Boys versus girls: where to invest your pension

Last week’s look at Ms. Monopoly got me thinking… do the investment choices made by my work colleagues differ between gender? Working in financial services we’re all up for a bit of research when it comes to our financial future, so reviewed my own pension, interviewed all the millennials in the office and took a closer look at the similarities and differences. First up, the boys…

“Retirement is like a long vacation in Las Vegas. The goal is to enjoy it the fullest, but not so fully that you run out of money.” — Jonathan Clements, Founder and editor at HumbleDollar

Chris, 36

Chris, a border-line millennial (as his generation X colleagues keep reminding him), has a portfolio of extremes. On the one hand, he has holdings in AXA Framlington Global Technology, Goldman Sachs India Equity Portfolio and Baillie Gifford Japan Trust among other high-risk options.

But on the other hand he also has Merian Gold & Silver and Janus Henderson UK Absolute Return to help him sleep at night. The Merian fund, he said: “Is hedge against everything else falling and, if gold does well – silver will follow to an even greater extent.”

James, 32

James had the most number of funds in his pension – either a reflection of the amount of time he’s had to add to his pension or his position on the research team. Who knows, but he did have a good mix of value and growth in his portfolio.

Spoiler alert, James and I actually had a fund in common – Stewart Investors Asia Pacific Leaders – which James referred to as a ‘steady-eddy’ due to the fund’s long term consistency delivering returns. Another fund that caught my eye was newly Elite Rated Liontrust UK Micro-Cap, which James invested in back at launch in 2016. The fund is run by a team of four using a process designed by Another Cross, the manager behind Liontrust UK Smaller Companies, another fund James rates highly.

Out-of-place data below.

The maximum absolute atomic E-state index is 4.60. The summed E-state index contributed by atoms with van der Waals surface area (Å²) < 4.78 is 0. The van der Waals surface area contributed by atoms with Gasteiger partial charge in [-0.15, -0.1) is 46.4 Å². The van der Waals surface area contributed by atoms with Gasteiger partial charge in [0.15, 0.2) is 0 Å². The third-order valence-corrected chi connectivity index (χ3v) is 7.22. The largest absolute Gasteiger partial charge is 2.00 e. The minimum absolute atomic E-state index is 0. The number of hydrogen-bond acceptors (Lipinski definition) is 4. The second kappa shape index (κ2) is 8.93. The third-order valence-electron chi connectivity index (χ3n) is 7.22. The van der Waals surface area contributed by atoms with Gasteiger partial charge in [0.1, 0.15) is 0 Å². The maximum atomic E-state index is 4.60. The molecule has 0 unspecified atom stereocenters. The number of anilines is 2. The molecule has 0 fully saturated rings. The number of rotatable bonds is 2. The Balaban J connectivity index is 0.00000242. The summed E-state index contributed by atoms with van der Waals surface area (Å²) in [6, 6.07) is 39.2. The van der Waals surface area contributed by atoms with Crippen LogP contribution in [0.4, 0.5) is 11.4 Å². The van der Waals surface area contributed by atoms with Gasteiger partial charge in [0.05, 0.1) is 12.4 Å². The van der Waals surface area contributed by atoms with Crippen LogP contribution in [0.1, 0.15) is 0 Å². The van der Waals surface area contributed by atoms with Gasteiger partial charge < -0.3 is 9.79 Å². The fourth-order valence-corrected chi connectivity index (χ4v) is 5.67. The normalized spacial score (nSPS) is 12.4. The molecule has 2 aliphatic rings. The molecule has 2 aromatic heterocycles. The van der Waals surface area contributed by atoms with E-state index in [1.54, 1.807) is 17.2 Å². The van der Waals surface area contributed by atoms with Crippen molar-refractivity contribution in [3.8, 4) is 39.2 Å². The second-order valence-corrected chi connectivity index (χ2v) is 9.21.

These funds were balanced with Schroder Recovery, a deep value fund run by experienced managers Nick Kirrage and Kevin Murphy.

Ryan, 29

One of the first funds added to Ryan’s pension and that he continues to hold, was JOHCM UK Dynamic. He likes the fund for its strong manager Alex Savvides who launched the fund back in 2008.

Despite sharing a job title, Ryan and James held only one fund in common: Fidelity Asia Pacific Opportunities. Both chose the fund for its growth opportunities and high conviction approach. Being young, both James and Ryan can afford to take a long-term approach to investing in Asia when it comes to their pensions.

One final pick from Ryan’s portfolio was Baillie Gifford Global Discovery. While extremely popular amongst FundCalibre’s millennial viewers, he was the only millennial in the office to hold it, which I thought was extremely interesting. While the fund is perhaps not for the faint-hearted, investors have, so far, been richly rewarded. Ryan particularly likes that the fund invests in small disruptor companies with a focus on technology.

Peter, 28

When I asked Peter about his pension he described it as “really punchy with a very long term view.” Understandable at only 28, so what makes it so aggressive?

Peter started his pension investing in smaller companies fund and still holds one today: Marlborough UK Micro-Cap Growth. He’s recently increased his pension contributions and updated his portfolio – allocating half of his capital to emerging markets, Asia and biotechnology. The funds he picked included First State Greater China Growth, Baillie Gifford Japanese Smaller Companies and ASI Latin American Equity.

My initial observations

The guys have a lot of different holdings compared to the girls but more on that next week. Sign up to our newsletter to find out where the girls in the office, myself included, are investing their pension…

The views of the author and any people interviewed are their own and do not constitute financial advice. However the knowledge that professional analysts have analysed a fund or trust in depth before assigning them a rating can be a valuable additional filter for anyone looking to make their own decisions. Before you make any investment decision make sure you’re comfortable and fully understand the risks. If you invest in fund or trust make sure you know what specific risks they’re exposed to. Past performance is not a reliable guide to future returns. Remember all investments can fall in value as well as rise, so you could make a loss.